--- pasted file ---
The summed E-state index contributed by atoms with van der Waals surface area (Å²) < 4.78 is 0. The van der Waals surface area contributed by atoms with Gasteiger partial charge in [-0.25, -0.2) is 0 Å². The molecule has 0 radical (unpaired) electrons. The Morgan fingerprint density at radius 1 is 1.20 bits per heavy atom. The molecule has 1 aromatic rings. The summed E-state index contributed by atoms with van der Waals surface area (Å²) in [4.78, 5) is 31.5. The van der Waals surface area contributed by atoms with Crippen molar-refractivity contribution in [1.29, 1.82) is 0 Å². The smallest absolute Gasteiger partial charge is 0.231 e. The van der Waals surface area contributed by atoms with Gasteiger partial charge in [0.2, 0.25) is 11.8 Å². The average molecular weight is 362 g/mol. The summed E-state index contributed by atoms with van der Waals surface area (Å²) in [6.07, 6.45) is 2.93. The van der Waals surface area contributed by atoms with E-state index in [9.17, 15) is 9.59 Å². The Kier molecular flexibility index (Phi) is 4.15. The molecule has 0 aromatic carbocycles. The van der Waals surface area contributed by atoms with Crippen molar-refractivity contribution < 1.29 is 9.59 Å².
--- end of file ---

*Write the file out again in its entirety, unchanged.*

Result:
The summed E-state index contributed by atoms with van der Waals surface area (Å²) < 4.78 is 0. The van der Waals surface area contributed by atoms with Gasteiger partial charge in [-0.25, -0.2) is 0 Å². The molecule has 0 radical (unpaired) electrons. The Morgan fingerprint density at radius 1 is 1.20 bits per heavy atom. The molecule has 1 aromatic rings. The summed E-state index contributed by atoms with van der Waals surface area (Å²) in [4.78, 5) is 31.5. The van der Waals surface area contributed by atoms with Crippen molar-refractivity contribution in [1.29, 1.82) is 0 Å². The smallest absolute Gasteiger partial charge is 0.231 e. The van der Waals surface area contributed by atoms with Gasteiger partial charge in [0.2, 0.25) is 11.8 Å². The average molecular weight is 362 g/mol. The summed E-state index contributed by atoms with van der Waals surface area (Å²) in [6.07, 6.45) is 2.93. The van der Waals surface area contributed by atoms with E-state index in [9.17, 15) is 9.59 Å². The Kier molecular flexibility index (Phi) is 4.15. The molecule has 0 aromatic carbocycles. The van der Waals surface area contributed by atoms with Crippen molar-refractivity contribution < 1.29 is 9.59 Å².